Conization procedure

Conization was performed using yttrium-aluminum-garnet (YAG) laser or ultrasonic scalpel under spinal anesthesia. Prior to resection, the squamous columnar junction (SCJ) was examined using the Schiller test.

The YAG laser procedure was performed as follows: The cervix was sutured, pulling the line to the outside of the SCJ. Towing the line, cervical excision was performed with the YAG laser at 12 W. The resection stump was coagulated with the laser.

The ultrasonic scalpel procedure was as follows: The cervix was sutured, pulling the line to the outside of the SCJ. Cervical excision was performed using output level 3 of the Harmonic Scalpel. The use of equipment was determined by the attending physician.

Surveillance after treatment for CIN 3

A conventional Pap smear was performed after conization at a time left to the discretion of each physician. The physicians conducted the follow-up based on the guidelines determined by the Office of Gynecology in Japan and the NCCN guidelines (4).

Identification of abnormal cytology and recurrence after treatment

Abnormal cytology was defined as worse than ASC-US. ASC-US was determined by one cytoscreener and one cytopathologist based on the Bethesda guidelines (7). Recurrence was defined as a diagnosis worse than CIN 2 in any pathological specimen at any timepoint during the follow-up period. The pathological specimens were independently reviewed by two gynecological pathologists.

HPV testing

Some ASC-US patients underwent high-risk HPV DNA testing (Hybrid Capture test using SurePath (BD Biosciences, Sparks, MD, USA) as the collection method). The high-risk HPV DNA test detects 13 different HPV types (16, 18, 31, 33, 35, 39, 45, 51, 52, 56, 58, 59, 68) (8). High-risk HPV DNA testing in patients with ASC-US was left to the discretion of the physicians.

Statistical analysis

Data were analyzed using the SPSS 21.0 software (IBM Corp., Armonk, NY, USA). Based on the postoperative cytology results, patients with abnormal cytology after conization were divided into an ASC-US group and a worse than low-grade squamous intraepithelial lesion (LSIL) group. The data are presented as means ± standard deviation (SD) for quantitative variables and frequencies (%) for qualitative variables. Student's t-test was used to compare means or medians, and the Chi-squared test or Fisher's exact test were used, as appropriate, to compare the frequency distributions of categorical variables. Pearson's χ2 test was used to analyze categorical variables. Kaplan-Meier survival curves with log-rank tests, with patient status at the time of the last follow-up visit, were used to compare the cumulative recurrence-free rates among the normal, ASC-US, and worse than LSIL groups. A P-value of <0.05 was considered to indicate statistically significant differences.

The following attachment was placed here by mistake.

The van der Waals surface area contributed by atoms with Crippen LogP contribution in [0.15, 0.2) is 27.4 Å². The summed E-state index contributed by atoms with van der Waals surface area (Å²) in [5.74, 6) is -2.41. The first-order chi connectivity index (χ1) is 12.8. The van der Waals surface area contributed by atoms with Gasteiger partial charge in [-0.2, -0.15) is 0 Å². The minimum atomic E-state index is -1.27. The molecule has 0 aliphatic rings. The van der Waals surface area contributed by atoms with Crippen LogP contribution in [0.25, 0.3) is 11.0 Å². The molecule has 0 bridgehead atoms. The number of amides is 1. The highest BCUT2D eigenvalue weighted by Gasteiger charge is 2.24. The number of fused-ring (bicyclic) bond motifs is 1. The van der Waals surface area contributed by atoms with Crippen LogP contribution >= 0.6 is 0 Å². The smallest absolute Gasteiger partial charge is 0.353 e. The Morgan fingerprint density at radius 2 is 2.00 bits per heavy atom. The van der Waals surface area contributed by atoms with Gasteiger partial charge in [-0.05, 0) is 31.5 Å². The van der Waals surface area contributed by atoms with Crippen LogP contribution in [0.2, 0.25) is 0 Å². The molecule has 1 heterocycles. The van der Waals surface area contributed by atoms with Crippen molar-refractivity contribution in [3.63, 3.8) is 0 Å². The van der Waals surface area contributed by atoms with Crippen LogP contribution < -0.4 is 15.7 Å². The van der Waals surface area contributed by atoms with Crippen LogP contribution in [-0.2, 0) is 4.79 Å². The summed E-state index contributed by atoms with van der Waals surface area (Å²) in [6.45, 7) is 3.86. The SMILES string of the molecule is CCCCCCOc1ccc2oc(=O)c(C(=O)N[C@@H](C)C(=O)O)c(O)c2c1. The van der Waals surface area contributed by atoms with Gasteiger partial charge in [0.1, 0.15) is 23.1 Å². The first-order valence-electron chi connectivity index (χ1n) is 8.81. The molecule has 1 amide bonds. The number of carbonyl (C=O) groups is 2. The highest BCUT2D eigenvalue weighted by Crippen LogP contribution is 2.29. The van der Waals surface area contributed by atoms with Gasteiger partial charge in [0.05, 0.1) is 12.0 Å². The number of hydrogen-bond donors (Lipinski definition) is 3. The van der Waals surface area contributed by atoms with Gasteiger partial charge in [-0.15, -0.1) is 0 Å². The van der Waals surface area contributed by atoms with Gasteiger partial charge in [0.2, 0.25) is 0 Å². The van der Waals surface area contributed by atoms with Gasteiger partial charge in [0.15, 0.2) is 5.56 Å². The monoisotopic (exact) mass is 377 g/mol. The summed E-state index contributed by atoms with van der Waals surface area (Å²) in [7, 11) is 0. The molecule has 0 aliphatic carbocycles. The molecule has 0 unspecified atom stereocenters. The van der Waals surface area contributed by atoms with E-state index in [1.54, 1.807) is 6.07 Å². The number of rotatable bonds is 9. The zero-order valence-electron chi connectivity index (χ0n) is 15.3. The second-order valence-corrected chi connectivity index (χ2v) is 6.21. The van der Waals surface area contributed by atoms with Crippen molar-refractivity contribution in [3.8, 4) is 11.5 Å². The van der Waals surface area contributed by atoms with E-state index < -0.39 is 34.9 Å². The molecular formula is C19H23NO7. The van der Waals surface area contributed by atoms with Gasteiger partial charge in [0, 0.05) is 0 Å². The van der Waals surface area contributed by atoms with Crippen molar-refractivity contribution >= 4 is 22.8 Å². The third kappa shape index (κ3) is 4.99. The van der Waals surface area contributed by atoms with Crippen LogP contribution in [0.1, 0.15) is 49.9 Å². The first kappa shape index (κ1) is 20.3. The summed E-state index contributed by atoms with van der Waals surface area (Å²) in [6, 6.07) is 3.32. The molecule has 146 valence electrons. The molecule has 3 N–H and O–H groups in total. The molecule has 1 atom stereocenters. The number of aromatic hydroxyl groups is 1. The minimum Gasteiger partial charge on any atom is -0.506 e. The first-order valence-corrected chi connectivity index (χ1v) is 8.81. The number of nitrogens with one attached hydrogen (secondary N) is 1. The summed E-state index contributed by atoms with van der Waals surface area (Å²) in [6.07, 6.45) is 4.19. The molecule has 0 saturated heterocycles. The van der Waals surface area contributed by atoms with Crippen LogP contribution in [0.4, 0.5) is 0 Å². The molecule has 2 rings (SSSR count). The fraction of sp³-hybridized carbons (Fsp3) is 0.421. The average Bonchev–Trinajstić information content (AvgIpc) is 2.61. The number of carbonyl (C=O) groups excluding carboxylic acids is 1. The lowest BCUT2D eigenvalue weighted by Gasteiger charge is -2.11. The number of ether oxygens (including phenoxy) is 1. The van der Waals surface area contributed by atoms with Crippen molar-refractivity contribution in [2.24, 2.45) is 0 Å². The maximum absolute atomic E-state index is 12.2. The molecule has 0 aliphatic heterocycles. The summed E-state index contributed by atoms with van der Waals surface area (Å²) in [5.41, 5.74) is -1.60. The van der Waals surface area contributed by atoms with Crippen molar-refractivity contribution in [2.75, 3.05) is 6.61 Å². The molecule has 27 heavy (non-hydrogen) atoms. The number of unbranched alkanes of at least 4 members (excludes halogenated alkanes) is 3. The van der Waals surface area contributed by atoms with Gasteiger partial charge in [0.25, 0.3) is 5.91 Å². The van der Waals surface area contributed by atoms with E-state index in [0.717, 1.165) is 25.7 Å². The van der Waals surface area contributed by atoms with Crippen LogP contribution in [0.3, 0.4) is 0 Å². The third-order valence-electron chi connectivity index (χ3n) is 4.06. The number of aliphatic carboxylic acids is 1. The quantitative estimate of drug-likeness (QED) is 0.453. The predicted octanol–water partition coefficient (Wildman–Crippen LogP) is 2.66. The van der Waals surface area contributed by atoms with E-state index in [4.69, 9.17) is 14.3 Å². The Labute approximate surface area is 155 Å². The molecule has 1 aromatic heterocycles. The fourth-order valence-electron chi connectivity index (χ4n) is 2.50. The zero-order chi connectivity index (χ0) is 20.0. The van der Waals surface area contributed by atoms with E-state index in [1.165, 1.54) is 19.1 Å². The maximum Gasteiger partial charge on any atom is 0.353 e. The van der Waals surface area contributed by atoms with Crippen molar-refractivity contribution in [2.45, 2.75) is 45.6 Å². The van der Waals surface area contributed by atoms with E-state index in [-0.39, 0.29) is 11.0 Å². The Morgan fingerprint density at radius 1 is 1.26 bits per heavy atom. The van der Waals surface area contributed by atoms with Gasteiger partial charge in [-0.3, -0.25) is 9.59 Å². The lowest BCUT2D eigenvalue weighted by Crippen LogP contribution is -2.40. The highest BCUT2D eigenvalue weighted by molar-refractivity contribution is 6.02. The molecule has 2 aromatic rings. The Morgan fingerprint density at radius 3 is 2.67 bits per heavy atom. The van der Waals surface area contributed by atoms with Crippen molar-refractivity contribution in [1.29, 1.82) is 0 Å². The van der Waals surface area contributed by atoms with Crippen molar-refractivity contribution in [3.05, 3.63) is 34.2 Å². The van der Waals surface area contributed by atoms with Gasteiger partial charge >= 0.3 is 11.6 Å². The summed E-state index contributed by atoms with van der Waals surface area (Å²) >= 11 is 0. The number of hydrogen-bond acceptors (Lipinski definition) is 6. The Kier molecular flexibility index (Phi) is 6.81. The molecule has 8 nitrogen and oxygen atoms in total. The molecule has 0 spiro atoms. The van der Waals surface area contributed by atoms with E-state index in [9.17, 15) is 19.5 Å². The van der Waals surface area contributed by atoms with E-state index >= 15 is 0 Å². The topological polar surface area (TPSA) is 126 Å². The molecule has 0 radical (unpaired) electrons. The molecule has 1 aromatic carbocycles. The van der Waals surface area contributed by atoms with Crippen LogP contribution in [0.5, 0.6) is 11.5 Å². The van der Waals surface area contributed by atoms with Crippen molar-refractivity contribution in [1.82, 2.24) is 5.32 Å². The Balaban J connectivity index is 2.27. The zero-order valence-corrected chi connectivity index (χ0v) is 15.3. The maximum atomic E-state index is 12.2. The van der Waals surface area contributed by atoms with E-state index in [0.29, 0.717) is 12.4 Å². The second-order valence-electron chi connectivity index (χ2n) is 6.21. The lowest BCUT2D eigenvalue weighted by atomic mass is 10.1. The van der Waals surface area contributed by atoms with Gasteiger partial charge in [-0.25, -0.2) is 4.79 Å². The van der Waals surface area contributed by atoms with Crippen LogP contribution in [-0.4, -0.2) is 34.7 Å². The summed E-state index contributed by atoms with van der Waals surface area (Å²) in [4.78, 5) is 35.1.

Results

Patient characteristics

The mean age of the 142 patients was 36.1 years. The mean age was not significantly different between the normal and the abnormal cytology groups. The mean follow-up period after conization was 41.8 months.

Cytological abnormalities after conization were observed in 27 patients (19%), whereas the remaining 115 patients had normal cytological findings. There were no significant differences in age, surgical instrument, postoperative visit frequency, duration, or intervals between the abnormal and the normal cytology groups (Table I).

Table I.

Patient characteristics (n=142).

Table I.

Patient characteristics (n=142).

Cytological findings after treatment

CharacteristicsNormalAbnormal
Number of patients11527
Mean age, years36.235.5
Conization procedure, n (%)
  Ultrasonic scalpel38 (33.0)12 (44.4)
  YAG laser77 (67.0)15 (55.6)
Margins status of the excised specimens, n
  Negative6613
  Positive3212
  Not assessable172
Postoperative follow-up visits
  Mean total number of visits (median)7.1 (6)7.5 (6)
  Mean duration, months (median)42.0 (33)41.1 (31)
  Mean interval, months5.65.2

[i] YAG, yttrium-aluminum-garnet.

Identification of abnormal cytology after treatment

Of all the participants in this study, 19 (13.3%) had ASC-US, and 8 (5.6%) had a diagnosis worse than LSIL. There was no significant difference in the mean age between the two groups (35.3 vs. 35.9 years, respectively). The rate of cytological abnormalities did not differ significantly among the negative margin, the positive margin, and the non-assessable margin groups (χ2=0.104). However, in the abnormal cytology group, there was a significant positive association between the rate of using YAG laser conization and the positive margin status of the excised specimen group (χ2=0.036; Table II).